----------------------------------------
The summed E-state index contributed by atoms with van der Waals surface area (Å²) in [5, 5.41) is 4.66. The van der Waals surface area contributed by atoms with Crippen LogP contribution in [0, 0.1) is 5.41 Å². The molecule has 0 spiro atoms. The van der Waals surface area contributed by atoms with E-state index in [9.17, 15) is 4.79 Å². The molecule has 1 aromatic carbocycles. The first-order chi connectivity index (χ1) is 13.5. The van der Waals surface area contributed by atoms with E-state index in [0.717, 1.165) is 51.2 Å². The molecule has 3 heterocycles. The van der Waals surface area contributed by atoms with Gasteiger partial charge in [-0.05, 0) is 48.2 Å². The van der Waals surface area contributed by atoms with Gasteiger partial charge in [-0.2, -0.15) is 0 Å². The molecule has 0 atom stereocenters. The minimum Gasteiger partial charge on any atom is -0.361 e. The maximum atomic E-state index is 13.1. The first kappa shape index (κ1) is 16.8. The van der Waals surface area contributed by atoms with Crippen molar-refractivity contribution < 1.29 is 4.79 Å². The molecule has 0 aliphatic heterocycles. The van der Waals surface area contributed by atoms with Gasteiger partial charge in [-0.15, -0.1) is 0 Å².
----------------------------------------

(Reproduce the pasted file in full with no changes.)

The summed E-state index contributed by atoms with van der Waals surface area (Å²) in [5, 5.41) is 4.66. The van der Waals surface area contributed by atoms with Crippen LogP contribution in [0, 0.1) is 5.41 Å². The molecule has 0 spiro atoms. The van der Waals surface area contributed by atoms with E-state index in [9.17, 15) is 4.79 Å². The molecule has 1 aromatic carbocycles. The first-order chi connectivity index (χ1) is 13.5. The van der Waals surface area contributed by atoms with E-state index in [0.717, 1.165) is 51.2 Å². The molecule has 3 heterocycles. The van der Waals surface area contributed by atoms with Gasteiger partial charge in [-0.05, 0) is 48.2 Å². The van der Waals surface area contributed by atoms with Gasteiger partial charge in [-0.2, -0.15) is 0 Å². The molecule has 0 atom stereocenters. The minimum Gasteiger partial charge on any atom is -0.361 e. The maximum atomic E-state index is 13.1. The first kappa shape index (κ1) is 16.8. The van der Waals surface area contributed by atoms with Crippen molar-refractivity contribution < 1.29 is 4.79 Å². The molecule has 0 aliphatic heterocycles. The van der Waals surface area contributed by atoms with Gasteiger partial charge in [-0.15, -0.1) is 0 Å².